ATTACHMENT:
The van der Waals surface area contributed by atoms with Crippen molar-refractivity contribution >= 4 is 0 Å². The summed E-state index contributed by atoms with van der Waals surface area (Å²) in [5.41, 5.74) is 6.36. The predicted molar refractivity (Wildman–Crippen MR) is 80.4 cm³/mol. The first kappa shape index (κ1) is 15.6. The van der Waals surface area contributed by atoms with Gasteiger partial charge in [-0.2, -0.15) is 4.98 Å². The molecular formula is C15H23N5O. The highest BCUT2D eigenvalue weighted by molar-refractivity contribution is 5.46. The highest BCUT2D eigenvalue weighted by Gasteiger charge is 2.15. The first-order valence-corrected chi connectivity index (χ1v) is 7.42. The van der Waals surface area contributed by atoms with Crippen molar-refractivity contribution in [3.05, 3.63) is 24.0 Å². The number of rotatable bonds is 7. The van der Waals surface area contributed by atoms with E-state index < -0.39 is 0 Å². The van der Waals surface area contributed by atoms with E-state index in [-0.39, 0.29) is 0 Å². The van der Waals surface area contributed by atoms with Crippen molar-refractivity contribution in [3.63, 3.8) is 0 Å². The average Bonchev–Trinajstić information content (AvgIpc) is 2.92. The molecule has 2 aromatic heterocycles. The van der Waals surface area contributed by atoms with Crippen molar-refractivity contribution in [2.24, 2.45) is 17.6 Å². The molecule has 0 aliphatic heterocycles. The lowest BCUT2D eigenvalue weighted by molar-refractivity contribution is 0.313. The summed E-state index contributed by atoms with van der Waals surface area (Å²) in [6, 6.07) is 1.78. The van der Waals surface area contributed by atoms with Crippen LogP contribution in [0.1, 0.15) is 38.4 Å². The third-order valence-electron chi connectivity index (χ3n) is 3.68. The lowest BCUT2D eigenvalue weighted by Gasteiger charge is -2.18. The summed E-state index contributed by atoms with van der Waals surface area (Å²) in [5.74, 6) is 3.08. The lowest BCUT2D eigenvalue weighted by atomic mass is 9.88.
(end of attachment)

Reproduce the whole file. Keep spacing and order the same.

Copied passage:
The van der Waals surface area contributed by atoms with Crippen molar-refractivity contribution >= 4 is 0 Å². The summed E-state index contributed by atoms with van der Waals surface area (Å²) in [5.41, 5.74) is 6.36. The predicted molar refractivity (Wildman–Crippen MR) is 80.4 cm³/mol. The first kappa shape index (κ1) is 15.6. The van der Waals surface area contributed by atoms with Gasteiger partial charge in [-0.2, -0.15) is 4.98 Å². The molecular formula is C15H23N5O. The highest BCUT2D eigenvalue weighted by molar-refractivity contribution is 5.46. The highest BCUT2D eigenvalue weighted by Gasteiger charge is 2.15. The first-order valence-corrected chi connectivity index (χ1v) is 7.42. The van der Waals surface area contributed by atoms with Crippen molar-refractivity contribution in [3.05, 3.63) is 24.0 Å². The number of rotatable bonds is 7. The van der Waals surface area contributed by atoms with E-state index < -0.39 is 0 Å². The van der Waals surface area contributed by atoms with E-state index in [-0.39, 0.29) is 0 Å². The van der Waals surface area contributed by atoms with Crippen molar-refractivity contribution in [3.63, 3.8) is 0 Å². The average Bonchev–Trinajstić information content (AvgIpc) is 2.92. The molecule has 2 aromatic heterocycles. The van der Waals surface area contributed by atoms with Crippen molar-refractivity contribution in [2.24, 2.45) is 17.6 Å². The molecule has 0 aliphatic heterocycles. The lowest BCUT2D eigenvalue weighted by molar-refractivity contribution is 0.313. The summed E-state index contributed by atoms with van der Waals surface area (Å²) in [6, 6.07) is 1.78. The van der Waals surface area contributed by atoms with Crippen LogP contribution in [0.1, 0.15) is 38.4 Å². The third-order valence-electron chi connectivity index (χ3n) is 3.68. The lowest BCUT2D eigenvalue weighted by Gasteiger charge is -2.18. The summed E-state index contributed by atoms with van der Waals surface area (Å²) in [5.74, 6) is 3.08. The lowest BCUT2D eigenvalue weighted by atomic mass is 9.88.